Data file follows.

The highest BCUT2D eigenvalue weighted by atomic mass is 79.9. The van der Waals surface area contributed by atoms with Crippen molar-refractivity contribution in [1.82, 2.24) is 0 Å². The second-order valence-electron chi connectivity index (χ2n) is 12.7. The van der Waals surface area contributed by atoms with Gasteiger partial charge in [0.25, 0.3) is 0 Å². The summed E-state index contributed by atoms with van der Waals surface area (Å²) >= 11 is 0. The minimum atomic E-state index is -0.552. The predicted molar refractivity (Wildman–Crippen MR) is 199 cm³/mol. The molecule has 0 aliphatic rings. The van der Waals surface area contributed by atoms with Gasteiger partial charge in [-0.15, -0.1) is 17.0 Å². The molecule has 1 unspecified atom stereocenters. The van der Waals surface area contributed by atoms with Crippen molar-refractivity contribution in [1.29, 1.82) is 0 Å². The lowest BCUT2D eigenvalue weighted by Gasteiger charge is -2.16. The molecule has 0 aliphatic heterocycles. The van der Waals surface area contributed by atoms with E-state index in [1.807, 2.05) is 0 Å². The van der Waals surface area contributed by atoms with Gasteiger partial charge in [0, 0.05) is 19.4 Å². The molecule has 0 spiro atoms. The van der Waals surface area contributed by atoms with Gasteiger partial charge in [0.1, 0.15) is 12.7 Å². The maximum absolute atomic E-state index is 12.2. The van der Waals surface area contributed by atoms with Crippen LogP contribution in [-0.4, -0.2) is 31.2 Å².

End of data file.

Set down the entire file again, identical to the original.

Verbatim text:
The highest BCUT2D eigenvalue weighted by atomic mass is 79.9. The van der Waals surface area contributed by atoms with Crippen molar-refractivity contribution in [1.82, 2.24) is 0 Å². The second-order valence-electron chi connectivity index (χ2n) is 12.7. The van der Waals surface area contributed by atoms with Gasteiger partial charge in [0.25, 0.3) is 0 Å². The summed E-state index contributed by atoms with van der Waals surface area (Å²) >= 11 is 0. The minimum atomic E-state index is -0.552. The predicted molar refractivity (Wildman–Crippen MR) is 199 cm³/mol. The molecule has 0 aliphatic rings. The van der Waals surface area contributed by atoms with Gasteiger partial charge in [-0.15, -0.1) is 17.0 Å². The molecule has 1 unspecified atom stereocenters. The van der Waals surface area contributed by atoms with Crippen molar-refractivity contribution in [1.29, 1.82) is 0 Å². The lowest BCUT2D eigenvalue weighted by Gasteiger charge is -2.16. The molecule has 0 aliphatic heterocycles. The van der Waals surface area contributed by atoms with E-state index in [1.807, 2.05) is 0 Å². The van der Waals surface area contributed by atoms with Gasteiger partial charge in [0, 0.05) is 19.4 Å². The molecule has 0 spiro atoms. The van der Waals surface area contributed by atoms with Gasteiger partial charge in [0.1, 0.15) is 12.7 Å². The maximum absolute atomic E-state index is 12.2. The van der Waals surface area contributed by atoms with Crippen LogP contribution in [-0.4, -0.2) is 31.2 Å².